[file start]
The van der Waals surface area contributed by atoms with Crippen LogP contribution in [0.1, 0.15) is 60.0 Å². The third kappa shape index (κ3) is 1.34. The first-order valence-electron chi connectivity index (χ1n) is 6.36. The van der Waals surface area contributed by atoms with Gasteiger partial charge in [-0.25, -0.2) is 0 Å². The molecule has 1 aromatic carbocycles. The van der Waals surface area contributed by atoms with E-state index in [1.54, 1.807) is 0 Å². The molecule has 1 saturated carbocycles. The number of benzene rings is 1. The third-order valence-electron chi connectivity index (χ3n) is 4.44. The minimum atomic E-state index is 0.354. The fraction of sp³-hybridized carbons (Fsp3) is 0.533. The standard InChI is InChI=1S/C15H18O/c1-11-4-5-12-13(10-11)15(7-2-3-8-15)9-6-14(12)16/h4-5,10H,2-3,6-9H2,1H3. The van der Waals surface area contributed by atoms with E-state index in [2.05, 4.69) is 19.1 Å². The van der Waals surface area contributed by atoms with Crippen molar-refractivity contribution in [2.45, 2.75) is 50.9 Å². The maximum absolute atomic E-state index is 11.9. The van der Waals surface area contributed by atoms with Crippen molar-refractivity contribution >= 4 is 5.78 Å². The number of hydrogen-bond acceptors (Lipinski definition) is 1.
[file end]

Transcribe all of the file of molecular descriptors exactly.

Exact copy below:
The van der Waals surface area contributed by atoms with Crippen LogP contribution in [0.1, 0.15) is 60.0 Å². The third kappa shape index (κ3) is 1.34. The first-order valence-electron chi connectivity index (χ1n) is 6.36. The van der Waals surface area contributed by atoms with Gasteiger partial charge in [-0.25, -0.2) is 0 Å². The molecule has 1 aromatic carbocycles. The van der Waals surface area contributed by atoms with E-state index in [1.54, 1.807) is 0 Å². The molecule has 1 saturated carbocycles. The number of benzene rings is 1. The third-order valence-electron chi connectivity index (χ3n) is 4.44. The minimum atomic E-state index is 0.354. The fraction of sp³-hybridized carbons (Fsp3) is 0.533. The standard InChI is InChI=1S/C15H18O/c1-11-4-5-12-13(10-11)15(7-2-3-8-15)9-6-14(12)16/h4-5,10H,2-3,6-9H2,1H3. The van der Waals surface area contributed by atoms with E-state index in [2.05, 4.69) is 19.1 Å². The van der Waals surface area contributed by atoms with Crippen molar-refractivity contribution in [2.45, 2.75) is 50.9 Å². The maximum absolute atomic E-state index is 11.9. The van der Waals surface area contributed by atoms with Crippen molar-refractivity contribution >= 4 is 5.78 Å². The number of hydrogen-bond acceptors (Lipinski definition) is 1.